“Beginning Educator”: these are the words that are printed on the first teaching certificate a new teacher receives from the State of New Hampshire. The second certificate, and every renewal thereafter, says “Experienced Educator.” When Tim became an “Experienced Educator” three years after he received his first certificate, he decided not to change the title of the twice-monthly columns he’d been writing for the Monadnock Ledger-Transcript newspaper, because he felt like a beginner still. He felt like a beginner throughout his teaching career, and for his whole life, he never stopped learning.
Tim taught for 13 years at ConVal High School, following a nearly 30-year career in journalism. He began this journey at 50, fairly set in his ways, used to the routines of a job he loved, and a touch arrogant about his ability to adjust to life in a public high school. He almost didn’t make it through the first 12 weeks of school, but by March of his first year, he thought he might survive. I had begun teaching in the public schools three years before Tim did and had more experience in education, so I was able to coach him through some challenges. But in the long run, I think he helped me as much as I helped him.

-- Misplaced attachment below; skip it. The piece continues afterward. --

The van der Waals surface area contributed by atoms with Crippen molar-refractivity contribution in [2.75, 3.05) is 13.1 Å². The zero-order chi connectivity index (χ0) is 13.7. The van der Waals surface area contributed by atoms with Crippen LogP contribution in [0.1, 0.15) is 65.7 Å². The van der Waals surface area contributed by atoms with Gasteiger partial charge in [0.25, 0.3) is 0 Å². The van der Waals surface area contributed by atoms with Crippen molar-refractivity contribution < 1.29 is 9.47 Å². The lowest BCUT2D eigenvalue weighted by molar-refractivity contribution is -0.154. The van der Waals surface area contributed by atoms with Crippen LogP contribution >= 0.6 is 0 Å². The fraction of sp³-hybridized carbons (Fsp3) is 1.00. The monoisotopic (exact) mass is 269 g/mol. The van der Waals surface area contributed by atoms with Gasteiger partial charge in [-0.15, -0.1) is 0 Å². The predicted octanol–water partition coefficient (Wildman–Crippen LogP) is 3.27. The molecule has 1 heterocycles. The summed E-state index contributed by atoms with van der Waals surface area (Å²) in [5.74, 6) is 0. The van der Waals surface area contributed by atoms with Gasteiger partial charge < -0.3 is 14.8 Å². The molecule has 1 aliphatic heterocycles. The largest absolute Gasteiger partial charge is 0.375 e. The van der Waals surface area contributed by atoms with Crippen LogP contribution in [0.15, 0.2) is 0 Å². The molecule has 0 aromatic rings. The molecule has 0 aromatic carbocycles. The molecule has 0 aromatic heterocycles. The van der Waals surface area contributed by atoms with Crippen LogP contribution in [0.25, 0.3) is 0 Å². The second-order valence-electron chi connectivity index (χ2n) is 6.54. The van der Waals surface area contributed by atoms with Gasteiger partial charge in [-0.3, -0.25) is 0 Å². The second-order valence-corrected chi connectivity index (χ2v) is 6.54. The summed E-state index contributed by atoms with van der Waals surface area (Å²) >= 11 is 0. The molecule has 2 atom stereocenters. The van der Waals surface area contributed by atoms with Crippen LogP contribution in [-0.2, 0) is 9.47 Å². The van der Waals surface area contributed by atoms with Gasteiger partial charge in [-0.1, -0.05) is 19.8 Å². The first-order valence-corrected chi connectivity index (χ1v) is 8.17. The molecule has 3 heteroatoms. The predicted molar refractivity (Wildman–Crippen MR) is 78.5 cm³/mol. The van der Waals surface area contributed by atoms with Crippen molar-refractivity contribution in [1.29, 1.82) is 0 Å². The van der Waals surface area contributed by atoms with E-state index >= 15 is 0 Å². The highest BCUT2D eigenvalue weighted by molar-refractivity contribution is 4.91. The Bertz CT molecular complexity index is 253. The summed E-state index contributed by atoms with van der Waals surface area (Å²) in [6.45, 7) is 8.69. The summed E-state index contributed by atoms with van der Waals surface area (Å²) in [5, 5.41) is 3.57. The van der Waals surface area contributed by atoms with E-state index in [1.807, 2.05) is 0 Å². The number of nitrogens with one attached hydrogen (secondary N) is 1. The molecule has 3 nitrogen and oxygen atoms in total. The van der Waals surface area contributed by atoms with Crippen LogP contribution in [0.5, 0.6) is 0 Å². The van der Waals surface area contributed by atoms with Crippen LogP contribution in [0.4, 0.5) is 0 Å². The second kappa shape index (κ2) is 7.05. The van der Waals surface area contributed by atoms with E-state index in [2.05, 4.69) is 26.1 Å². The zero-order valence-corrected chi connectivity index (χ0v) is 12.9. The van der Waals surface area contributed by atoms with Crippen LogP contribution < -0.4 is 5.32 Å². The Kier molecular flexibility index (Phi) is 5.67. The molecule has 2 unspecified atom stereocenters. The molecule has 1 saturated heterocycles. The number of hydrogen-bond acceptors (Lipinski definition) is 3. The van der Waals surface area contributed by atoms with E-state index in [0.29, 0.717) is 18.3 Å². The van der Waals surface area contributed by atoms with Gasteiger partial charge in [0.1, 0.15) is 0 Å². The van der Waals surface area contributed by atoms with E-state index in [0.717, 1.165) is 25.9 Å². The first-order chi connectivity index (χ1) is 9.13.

One reason behind our success was that we almost always walked the dogs together when we got home in the afternoon from our respective schools. We talked a mile a minute during these walks, about our students, our struggles, our joys, our failures, and the state of public education. These walks, and the conversations we shared along the way, allowed us to reflect, analyze, strategize, and support each other through the best and worst of times. Often the thoughts we shared would make their way into Tim’s column. Tim died before this book could be published, but he especially wanted his grandchildren to have it. He wanted them to know his thoughts, understand his experience, and be able to be close to him always. We, Tim’s family, are delighted to share the essence of Tim with all of you.